Pacific, Spain and the Adventure of the South Sea aims to promote the rich documentary collection about the Pacific Ocean contained in the Spanish State archives, with the General Archive of the Indias in Seville to the fore, and to encourage the opening of a new stage in the knowledge about a people who decided to take on the sea driven by an idea much greater than fear: to sail westward and reach the East.
This exhibition narrates how, in less than 100 years, a people of sailors created a network of bridges and routes on the ocean’s abyss, which enabled the exchange of trade, culture and ideas and also tragedy and misunderstanding between foreign worlds.
After its stopover in Trujillo, the show will cross two oceans to the National Museum of Manila, the new venue that will share the same exhibition with the General Archive of the Indias in Seville (Spain). Both venues are participating in the same project, although the original documents and various pieces from museums and public and private collections will be exhibited in Seville until February 9, 2014. This is therefore a cultural event that will become a new communication and exchange bridge between what were once the end-points of two worlds, two peoples united by a common past and present. The show will not end in Manila. It will tour in other countries surrounding the Pacific throughout 2014 and 2015. In fact, this exhibition also has a reduced version that aims to promote the project, which after its stopover in the Marshall Islands, will tour in several countries and continents with the Spanish international Cooperation Agency.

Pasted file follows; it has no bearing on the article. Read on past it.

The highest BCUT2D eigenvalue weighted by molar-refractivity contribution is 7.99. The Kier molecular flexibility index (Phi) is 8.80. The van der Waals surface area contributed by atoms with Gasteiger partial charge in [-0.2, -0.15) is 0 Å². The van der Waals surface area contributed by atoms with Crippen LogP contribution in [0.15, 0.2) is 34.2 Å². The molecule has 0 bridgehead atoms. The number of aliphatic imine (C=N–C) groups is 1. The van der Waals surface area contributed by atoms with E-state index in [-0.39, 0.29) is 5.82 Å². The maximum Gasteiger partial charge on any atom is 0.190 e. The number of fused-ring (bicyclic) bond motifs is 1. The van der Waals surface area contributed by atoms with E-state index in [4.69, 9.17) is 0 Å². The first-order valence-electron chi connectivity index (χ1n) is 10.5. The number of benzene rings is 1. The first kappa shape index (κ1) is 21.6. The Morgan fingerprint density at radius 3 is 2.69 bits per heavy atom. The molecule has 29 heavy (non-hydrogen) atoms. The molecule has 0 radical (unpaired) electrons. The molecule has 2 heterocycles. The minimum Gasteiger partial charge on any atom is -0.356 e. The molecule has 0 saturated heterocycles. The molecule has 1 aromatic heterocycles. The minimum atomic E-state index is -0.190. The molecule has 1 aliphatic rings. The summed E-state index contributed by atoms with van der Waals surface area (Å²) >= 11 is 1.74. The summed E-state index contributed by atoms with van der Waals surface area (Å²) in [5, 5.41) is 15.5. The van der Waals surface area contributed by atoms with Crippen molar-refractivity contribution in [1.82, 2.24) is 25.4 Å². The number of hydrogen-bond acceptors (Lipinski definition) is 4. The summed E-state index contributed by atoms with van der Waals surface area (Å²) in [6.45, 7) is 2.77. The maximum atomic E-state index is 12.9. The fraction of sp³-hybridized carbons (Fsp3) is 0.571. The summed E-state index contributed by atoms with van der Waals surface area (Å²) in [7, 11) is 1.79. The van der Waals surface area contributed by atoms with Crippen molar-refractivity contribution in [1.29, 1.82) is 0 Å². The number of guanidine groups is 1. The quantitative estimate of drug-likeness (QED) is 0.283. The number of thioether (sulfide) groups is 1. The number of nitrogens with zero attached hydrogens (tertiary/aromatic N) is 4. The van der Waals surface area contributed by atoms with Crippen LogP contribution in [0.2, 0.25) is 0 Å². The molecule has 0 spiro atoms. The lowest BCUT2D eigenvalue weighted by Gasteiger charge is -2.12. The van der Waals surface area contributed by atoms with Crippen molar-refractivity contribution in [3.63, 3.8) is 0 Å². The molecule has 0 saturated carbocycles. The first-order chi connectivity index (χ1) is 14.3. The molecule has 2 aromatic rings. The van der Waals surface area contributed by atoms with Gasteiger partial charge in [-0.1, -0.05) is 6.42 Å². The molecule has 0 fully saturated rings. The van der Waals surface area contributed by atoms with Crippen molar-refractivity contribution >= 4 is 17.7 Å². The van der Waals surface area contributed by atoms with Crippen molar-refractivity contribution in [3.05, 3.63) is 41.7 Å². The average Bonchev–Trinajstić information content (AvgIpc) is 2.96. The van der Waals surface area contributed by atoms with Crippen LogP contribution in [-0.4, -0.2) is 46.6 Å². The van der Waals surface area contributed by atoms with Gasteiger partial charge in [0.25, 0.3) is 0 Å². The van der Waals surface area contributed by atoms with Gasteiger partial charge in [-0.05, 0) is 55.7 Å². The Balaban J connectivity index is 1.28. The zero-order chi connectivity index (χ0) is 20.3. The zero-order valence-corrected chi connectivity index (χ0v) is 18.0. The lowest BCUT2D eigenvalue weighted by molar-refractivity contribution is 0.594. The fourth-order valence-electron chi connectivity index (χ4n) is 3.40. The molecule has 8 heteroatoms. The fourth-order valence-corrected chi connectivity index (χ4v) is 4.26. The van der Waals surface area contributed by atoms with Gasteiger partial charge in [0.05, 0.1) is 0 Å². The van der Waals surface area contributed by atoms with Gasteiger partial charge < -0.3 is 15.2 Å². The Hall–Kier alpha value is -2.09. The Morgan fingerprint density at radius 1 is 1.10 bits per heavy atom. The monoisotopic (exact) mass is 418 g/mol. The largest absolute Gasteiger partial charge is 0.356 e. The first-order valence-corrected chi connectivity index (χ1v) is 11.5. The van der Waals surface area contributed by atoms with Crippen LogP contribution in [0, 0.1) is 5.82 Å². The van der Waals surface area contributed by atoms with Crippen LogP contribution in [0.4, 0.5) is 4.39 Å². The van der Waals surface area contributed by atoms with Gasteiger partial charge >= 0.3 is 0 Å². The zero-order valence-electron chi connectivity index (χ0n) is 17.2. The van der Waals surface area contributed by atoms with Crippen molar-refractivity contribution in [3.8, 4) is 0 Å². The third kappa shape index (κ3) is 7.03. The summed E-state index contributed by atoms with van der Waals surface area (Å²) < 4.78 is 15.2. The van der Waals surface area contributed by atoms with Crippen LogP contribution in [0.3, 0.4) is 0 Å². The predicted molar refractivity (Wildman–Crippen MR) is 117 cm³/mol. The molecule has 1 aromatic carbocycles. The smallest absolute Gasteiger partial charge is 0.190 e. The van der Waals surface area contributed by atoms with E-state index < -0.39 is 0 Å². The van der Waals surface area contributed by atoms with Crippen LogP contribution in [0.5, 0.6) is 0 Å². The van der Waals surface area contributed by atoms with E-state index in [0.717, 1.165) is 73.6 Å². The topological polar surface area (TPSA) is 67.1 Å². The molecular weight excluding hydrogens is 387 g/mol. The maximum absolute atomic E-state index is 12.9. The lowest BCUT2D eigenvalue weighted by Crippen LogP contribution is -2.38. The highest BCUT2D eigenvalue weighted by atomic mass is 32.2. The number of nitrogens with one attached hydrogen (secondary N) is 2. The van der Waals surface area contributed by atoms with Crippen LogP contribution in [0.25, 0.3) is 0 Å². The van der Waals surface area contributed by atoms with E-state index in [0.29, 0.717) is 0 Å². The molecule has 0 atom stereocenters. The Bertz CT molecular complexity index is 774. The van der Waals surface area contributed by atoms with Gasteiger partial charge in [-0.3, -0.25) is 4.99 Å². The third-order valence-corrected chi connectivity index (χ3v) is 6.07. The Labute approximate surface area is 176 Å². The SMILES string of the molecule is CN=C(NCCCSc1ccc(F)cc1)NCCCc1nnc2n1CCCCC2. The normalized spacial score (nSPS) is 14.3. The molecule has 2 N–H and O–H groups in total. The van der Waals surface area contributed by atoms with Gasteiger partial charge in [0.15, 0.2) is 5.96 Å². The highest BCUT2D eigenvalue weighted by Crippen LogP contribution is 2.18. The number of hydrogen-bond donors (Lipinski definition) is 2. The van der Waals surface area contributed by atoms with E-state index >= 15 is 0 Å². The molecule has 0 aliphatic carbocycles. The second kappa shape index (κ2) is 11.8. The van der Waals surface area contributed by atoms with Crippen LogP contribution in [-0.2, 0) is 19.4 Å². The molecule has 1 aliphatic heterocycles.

For more information, call the Embassy of Spain in the Philippines at 817-6676 local 112, or e-mail email@example.com; or the Acción Cultural Española (AC/E) through Mónica Hernández via email, firstname.lastname@example.org or 826-0175.